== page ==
A Unifying View of Explicit and Implicit Feature Maps for Structured Data: Systematic Studies of Graph Kernels
Non-linear kernel methods can be approximated by fast linear ones using suitable explicit feature maps allowing their application to large scale problems. To this end, explicit feature maps of kernels for vectorial data have been extensively studied. As many real-world data is structured, various kernels for complex data like graphs have been proposed. Indeed, many of them directly compute feature maps. However, the kernel trick is employed when the number of features is very large or the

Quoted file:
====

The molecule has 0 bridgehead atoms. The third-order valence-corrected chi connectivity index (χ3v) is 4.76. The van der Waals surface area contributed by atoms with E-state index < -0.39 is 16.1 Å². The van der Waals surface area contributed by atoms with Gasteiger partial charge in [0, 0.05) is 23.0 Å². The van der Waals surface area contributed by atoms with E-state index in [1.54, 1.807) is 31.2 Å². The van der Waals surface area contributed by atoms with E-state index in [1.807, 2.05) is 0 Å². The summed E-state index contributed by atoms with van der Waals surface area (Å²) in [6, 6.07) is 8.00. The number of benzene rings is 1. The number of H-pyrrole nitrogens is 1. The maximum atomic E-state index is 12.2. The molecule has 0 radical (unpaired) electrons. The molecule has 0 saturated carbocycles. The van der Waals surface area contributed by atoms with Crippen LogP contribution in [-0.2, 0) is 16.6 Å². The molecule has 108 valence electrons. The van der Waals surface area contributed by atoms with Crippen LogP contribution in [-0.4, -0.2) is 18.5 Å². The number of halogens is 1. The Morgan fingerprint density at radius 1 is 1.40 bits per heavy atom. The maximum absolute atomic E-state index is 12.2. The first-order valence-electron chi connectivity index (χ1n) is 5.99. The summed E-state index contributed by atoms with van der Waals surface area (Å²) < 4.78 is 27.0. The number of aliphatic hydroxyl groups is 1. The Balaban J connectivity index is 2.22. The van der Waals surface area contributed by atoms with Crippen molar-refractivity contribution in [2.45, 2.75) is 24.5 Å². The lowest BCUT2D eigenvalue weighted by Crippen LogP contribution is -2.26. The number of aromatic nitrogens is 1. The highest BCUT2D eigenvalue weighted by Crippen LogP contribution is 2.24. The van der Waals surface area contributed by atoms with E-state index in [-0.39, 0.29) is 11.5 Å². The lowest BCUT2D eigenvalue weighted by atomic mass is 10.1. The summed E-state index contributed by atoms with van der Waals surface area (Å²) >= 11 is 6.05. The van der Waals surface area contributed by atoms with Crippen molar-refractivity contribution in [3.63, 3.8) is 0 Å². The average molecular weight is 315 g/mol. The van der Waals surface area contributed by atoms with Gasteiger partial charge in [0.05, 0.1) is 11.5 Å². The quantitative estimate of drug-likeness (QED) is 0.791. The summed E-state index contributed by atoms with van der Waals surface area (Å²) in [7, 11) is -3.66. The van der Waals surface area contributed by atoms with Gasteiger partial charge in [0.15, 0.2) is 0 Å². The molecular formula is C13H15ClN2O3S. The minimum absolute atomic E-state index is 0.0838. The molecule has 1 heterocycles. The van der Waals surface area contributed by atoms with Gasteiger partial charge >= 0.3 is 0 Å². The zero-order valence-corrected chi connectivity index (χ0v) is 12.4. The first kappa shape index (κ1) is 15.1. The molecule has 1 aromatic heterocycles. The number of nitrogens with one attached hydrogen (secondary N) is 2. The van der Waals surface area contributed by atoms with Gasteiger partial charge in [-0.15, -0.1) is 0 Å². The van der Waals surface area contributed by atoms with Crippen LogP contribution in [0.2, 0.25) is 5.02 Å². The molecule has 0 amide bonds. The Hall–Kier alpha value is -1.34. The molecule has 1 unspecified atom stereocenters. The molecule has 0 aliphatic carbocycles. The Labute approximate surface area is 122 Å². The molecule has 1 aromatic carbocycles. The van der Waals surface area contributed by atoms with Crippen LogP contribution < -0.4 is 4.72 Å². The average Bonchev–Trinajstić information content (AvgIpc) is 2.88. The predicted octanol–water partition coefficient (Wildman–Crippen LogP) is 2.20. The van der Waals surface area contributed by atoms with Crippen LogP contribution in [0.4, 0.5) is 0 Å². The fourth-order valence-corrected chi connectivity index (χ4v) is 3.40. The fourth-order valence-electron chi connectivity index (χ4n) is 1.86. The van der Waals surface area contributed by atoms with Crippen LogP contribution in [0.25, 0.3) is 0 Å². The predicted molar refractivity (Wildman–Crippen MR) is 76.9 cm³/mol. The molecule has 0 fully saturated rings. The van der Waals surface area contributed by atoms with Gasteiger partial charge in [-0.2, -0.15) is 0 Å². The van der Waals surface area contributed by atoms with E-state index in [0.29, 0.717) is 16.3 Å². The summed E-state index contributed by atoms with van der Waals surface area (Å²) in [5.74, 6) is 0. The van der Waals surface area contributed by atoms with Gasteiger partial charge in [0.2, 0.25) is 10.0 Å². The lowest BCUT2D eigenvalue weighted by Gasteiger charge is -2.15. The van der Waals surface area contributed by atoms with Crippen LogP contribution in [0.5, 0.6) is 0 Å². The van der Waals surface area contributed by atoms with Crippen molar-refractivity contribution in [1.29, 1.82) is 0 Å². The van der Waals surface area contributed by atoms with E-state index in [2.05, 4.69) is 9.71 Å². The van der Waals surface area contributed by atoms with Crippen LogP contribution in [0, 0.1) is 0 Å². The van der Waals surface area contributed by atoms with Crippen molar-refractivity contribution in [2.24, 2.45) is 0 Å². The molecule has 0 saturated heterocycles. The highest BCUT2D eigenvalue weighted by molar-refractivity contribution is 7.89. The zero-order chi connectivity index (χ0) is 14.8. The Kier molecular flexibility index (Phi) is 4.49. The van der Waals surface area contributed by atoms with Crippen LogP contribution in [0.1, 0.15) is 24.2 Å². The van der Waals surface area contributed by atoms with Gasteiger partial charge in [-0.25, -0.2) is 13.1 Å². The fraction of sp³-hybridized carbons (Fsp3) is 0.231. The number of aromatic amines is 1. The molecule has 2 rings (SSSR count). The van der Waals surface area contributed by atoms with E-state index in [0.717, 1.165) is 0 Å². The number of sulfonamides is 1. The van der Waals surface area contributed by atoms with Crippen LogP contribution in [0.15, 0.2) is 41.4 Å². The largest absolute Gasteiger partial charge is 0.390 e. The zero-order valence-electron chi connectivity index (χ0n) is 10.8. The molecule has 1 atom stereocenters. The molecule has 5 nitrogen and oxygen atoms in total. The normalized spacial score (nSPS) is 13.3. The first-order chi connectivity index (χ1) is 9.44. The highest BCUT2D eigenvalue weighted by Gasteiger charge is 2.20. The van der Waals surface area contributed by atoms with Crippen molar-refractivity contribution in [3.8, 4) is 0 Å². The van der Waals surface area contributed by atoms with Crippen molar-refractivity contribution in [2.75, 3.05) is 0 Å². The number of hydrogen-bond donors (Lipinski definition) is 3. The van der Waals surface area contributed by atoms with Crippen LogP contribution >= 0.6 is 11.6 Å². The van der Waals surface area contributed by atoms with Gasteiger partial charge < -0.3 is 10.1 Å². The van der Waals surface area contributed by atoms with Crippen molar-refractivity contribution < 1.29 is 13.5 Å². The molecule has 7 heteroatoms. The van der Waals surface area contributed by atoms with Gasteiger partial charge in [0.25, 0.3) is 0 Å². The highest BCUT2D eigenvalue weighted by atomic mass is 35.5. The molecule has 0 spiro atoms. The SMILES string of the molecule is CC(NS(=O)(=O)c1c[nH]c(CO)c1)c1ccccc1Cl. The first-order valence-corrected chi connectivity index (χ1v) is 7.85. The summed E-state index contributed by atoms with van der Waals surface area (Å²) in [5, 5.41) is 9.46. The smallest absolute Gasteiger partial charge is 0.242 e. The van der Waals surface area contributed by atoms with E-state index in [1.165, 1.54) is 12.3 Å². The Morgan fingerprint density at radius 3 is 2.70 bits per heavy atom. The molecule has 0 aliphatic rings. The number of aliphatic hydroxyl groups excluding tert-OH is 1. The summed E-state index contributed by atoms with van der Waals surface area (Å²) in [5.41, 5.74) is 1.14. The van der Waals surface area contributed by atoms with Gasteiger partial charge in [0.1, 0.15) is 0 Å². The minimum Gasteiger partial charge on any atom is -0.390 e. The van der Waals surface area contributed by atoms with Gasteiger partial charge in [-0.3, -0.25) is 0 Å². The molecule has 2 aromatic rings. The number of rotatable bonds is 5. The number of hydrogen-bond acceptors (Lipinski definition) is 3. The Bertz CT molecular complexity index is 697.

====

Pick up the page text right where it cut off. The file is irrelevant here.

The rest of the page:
... dual vertices of graphs are annotated by real-valued attributes. Can we still compute explicit feature maps efficiently under these circumstances? Triggered by this question, we investigate how general convolution kernels are composed from base kernels and construct corresponding feature maps. We apply our results to widely used graph kernels and analyze for which kernels and graph properties computation by explicit feature maps is feasible and actually more efficient. In particular, we derive feature maps for random walk and subgraph matching kernels and apply them to real-world graphs with discrete labels. Thereby, our theoretical results are confirmed experimentally by observing a phase transition when comparing running time with respect to label diversity, walk lengths and subgraph size, respectively. Moreover, we derive approximative, explicit feature maps for state-of-the-art kernels supporting real-valued attributes including the GraphHopper and Graph Invariant kernels. In extensive experiments we show that our approaches often achieve a classification accuracy close to the exact methods based on the kernel trick, but require only a fraction of their running time.